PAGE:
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Meet Sophie Honeybourne, Flinders’ Co-ordinator of Talent Development (Primary)

Sophie Honeybourne joins our staff team at Matthew Flinders Anglican College in the role of Co-ordinator of Talent Development (Primary). In this role, Sophie will provide programs and strategies to support students with high academic potential and who are identified as gifted and talented students, along with supporting staff to meet the needs of these students. We hope you enjoy this staff profile Q&A with Sophie.

Through your role, how do you intend to support and guide the students at Flinders and the College community?
It is my fundamental belief that everyone is unique and has a special talent. As Co-ordinator of Talent Development, it is my role to work with the Primary School community to identify, support and nurture these special talents. It is my vision that students with high potential are passionate, engaged and individually thrive during their time at Flinders.

What are you looking forward to about your new role?
I am excited about the challenge and opportunity to build and grow this relatively new role in the Primary School. I am grateful to be working with such a friendly, enthusiastic and adaptable staff. My greatest joy is working with students and watching them grow in confidence and ability. I am delighted that students at Flinders are able to challenge, question and teach me something new every day.

Please share your background story.
I grew up on the south coast of the United Kingdom, gained a degree in English Literature and then moved into a career in event management. I travelled the world on my own for a couple of years, and also ended up working on yachts and sailing across the Atlantic Ocean. In my late 20’s I decided I needed a change and wanted to do something more worthwhile, so I migrated to Australia in 2004 to study a Master of Teaching at the University of Sydney. Shortly after moving to Australia, I met and married my Australian husband and we now have two lovely children who are seven and eight years old. After 15 years of living and working in Sydney, we made the sea change to the Sunshine Coast last year.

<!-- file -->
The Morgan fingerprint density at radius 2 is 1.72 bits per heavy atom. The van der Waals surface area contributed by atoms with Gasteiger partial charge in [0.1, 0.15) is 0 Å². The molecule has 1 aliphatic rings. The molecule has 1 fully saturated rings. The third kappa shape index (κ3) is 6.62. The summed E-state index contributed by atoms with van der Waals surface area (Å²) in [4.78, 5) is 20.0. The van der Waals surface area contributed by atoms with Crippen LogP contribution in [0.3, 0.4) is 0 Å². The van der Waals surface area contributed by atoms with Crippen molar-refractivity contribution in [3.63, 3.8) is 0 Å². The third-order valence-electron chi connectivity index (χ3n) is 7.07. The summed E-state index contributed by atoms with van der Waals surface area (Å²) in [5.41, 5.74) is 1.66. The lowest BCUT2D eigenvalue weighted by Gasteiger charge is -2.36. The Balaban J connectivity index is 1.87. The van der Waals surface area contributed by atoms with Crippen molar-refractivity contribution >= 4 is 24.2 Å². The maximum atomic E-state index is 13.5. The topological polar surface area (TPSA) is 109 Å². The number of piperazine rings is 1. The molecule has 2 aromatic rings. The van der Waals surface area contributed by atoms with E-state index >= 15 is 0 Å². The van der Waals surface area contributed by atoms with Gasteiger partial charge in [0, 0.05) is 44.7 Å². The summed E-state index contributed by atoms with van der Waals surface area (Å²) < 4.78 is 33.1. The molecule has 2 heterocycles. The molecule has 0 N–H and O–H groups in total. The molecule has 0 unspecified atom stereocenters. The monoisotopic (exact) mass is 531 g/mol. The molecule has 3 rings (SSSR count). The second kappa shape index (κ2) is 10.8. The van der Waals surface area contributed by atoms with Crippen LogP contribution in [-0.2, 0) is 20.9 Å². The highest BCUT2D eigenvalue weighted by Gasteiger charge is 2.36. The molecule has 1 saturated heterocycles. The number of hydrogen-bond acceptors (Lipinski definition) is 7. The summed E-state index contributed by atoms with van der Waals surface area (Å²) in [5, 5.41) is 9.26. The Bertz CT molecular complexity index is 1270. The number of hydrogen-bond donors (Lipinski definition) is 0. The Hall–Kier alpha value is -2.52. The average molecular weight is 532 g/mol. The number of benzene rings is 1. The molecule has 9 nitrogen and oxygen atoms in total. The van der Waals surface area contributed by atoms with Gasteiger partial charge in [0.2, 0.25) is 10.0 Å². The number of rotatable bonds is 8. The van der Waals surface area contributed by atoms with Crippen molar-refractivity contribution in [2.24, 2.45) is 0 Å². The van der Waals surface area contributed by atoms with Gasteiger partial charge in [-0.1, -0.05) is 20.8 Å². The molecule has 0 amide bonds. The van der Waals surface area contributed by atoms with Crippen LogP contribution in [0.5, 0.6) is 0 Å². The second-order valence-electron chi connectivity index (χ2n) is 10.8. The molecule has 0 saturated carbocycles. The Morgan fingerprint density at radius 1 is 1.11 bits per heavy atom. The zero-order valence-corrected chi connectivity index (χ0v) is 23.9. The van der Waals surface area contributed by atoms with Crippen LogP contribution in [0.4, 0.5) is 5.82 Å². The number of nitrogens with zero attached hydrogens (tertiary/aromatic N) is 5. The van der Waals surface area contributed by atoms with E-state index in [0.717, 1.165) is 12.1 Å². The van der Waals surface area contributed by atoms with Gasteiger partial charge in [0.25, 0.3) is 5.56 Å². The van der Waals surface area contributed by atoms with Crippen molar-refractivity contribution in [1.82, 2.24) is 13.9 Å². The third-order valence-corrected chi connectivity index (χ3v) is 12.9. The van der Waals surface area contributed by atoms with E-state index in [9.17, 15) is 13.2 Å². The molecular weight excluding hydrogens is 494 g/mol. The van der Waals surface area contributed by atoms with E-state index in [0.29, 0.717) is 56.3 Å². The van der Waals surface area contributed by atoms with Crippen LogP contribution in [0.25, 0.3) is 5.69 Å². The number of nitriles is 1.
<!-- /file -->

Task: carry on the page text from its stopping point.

What roles have you previously worked in and what have you enjoyed about your career to date?
I have taught a variety of grades in the Primary years, working at various schools in Sydney as a teacher, then moving into school leadership for 10 years as both an Assistant Principal and Deputy Principal. I have developed specialist interests and skills in curriculum design, gifted and talented education, literacy and literature and using technology as a transformative tool for teaching and learning. I also work as a freelance educational writer, combining my passion for children’s literature with my passion for teaching.

What do you enjoy about living on the Sunshine Coast?
I love the weather! Coming from England, the blue sunny skies and warm water are a daily joy. I also love the friendly people, the stunning surroundings and the gift of more time with my family that seems to come from living life at a less frenetic pace.

What do you enjoy about working in a school community?
Working with children is incredibly joyful, and often very funny. No day is ever the same; there are new challenges to meet and problems to solve every day. I love being part of an organisation that has a bigger purpose, and that makes a positive difference in the world.

What is the best piece of advice you have ever received?
It isn’t so much advice, as a belief about my job as a teacher: ‘There are two gifts we can give our children: one is roots, the other is wings.’

Who gave you the advice and how has it helped you to grow as a person?
I saw the quote on a greetings card one day at the beginning of my teaching career and it has resonated with me ever since; it sits on my desk as a daily reminder of my ‘why’. It is so simple yet so true. I believe that if we support children to feel that they are cared for and that they belong, as well as building them to have the confidence to learn, explore and try new things, then we have done a pretty good job as educators.

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